Whether it is employed or independent, there are various ways to become a minor’s legal representative. Caritas currently employs around a dozen guardians. We appreciate the contributions of independent guardians and work to organize exchanges with them. As recently demonstrated by a report from Vluchtenlingenwerk Vlaanderen (the Flanders Refugee Agency), much like our staff, independent guardians also need training and quality mentorship. Below, Laurence Bruyneel, guardianship coordinator for Caritas explains her work.
What is an independent guardian’s role and how does it differ from that of and employed guardian?
Laurence Bruyneel: All guardians of young minors have an obligation as a legal representative to look after their general wellbeing. Therefore, whether you are employed or independent, your job is essentially the same. Guardians must support the unaccompanied foreign minor in many different situations throughout the long steps that lead to adulthood, including preparation for adult life. Regular contact and the establishment of trust are crucial both to accurately assess the minor’s hopes and needs, as well as to best defend their interests.
The big difference is that employed guardians receive a salary from an organization, such as Caritas International, and that independent guardians are, as the name implies, independent. They thus sometimes have another job on the side. Guardians can always count on our support at the Helpdesk if they encounter any difficulties.
What difficulties do guardians run into?
Laurence: They must build trust with the minor, provide unconditional support, and, at the same time, maintain a bit of distance. It’s a daily balancing act. Preparation for CGRA interviews is also often complicated, especially when it’s a guardian’s first time and they have limited familiarity with the process.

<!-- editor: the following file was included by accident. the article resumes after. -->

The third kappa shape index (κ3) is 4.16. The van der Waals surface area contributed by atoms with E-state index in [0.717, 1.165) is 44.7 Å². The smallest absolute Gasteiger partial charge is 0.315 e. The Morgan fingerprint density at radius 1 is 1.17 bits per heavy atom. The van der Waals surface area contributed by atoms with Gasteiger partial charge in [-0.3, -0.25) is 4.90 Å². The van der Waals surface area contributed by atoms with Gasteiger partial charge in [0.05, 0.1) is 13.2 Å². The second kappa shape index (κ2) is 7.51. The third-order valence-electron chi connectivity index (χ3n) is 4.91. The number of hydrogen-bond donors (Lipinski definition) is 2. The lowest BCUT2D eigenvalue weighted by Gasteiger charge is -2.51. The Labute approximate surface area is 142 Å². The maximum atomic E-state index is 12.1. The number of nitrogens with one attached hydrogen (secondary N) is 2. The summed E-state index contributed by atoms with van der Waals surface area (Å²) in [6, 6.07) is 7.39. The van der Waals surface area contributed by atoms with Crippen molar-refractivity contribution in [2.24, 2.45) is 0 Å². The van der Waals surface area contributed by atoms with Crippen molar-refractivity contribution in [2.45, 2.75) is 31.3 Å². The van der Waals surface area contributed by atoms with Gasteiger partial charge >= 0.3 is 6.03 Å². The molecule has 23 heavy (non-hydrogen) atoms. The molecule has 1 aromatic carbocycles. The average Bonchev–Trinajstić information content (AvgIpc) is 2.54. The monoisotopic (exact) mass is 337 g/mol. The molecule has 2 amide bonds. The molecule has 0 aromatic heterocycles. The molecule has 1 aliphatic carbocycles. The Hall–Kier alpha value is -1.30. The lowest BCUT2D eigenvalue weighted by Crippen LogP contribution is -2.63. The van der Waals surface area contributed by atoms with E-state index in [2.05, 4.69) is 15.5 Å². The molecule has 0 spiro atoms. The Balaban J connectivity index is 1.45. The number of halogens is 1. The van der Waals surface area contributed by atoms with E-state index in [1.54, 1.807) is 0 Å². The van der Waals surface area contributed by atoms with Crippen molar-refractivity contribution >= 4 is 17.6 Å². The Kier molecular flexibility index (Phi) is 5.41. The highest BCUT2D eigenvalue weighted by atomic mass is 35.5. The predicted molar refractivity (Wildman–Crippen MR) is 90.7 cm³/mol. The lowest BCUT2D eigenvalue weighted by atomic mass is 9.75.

To start, they receive basic training from Guardianship Services. Through our Helpdesk and other training sessions that we organize, we strengthen their specific skills, knowledge, and know-how to help them be better mentors to minors. Due to the reactions to the Helpdesk that we’ve received, we know that guardians appreciate the new and targeted perspective we can provide regarding their case. Many independent guardians don’t work in teams and enjoy the opportunity to interact with others. This is a very important need.
How does one become an independant guardian?
Laurence: Anyone concerned by the issues facing unaccompanied foreign minors who does not have a criminal record and who has strong organizational and people skills can apply. There can be no conflicts of interest, and the applicant must be an adult residing in Belgium. There is no required education level. A candidate can apply at Guardian Services and will then be invited for an interview.
Are there enough guardians for unaccompanied foreign minors in Belgium?
Laurence: Yes and no. There are more guardians in certain regions and less in others. In Limburg, for example, Guardian Services is carrying out a recruitment campaign. However, there is a constant need for guardians with a specific profile, depending on the target audience. There are also those who decide to stop being guardians. All of this means that there is a constant demand for new guardians. Also, authorities are not always able to register all minors because they do not all report to Guardian Services.
Transmigrant minors, for example, are very difficult to register. They are mistrusting of authorities and are scared of not being recognized as a minor. Transmigrant minors are a very mobile group and are difficult to identify, but we’ve been able to reach out to them and make estimations about their number and characteristics through collaboration between our offices and others in field. They are a very specific group that is very vulnerable and is in particular need of protection.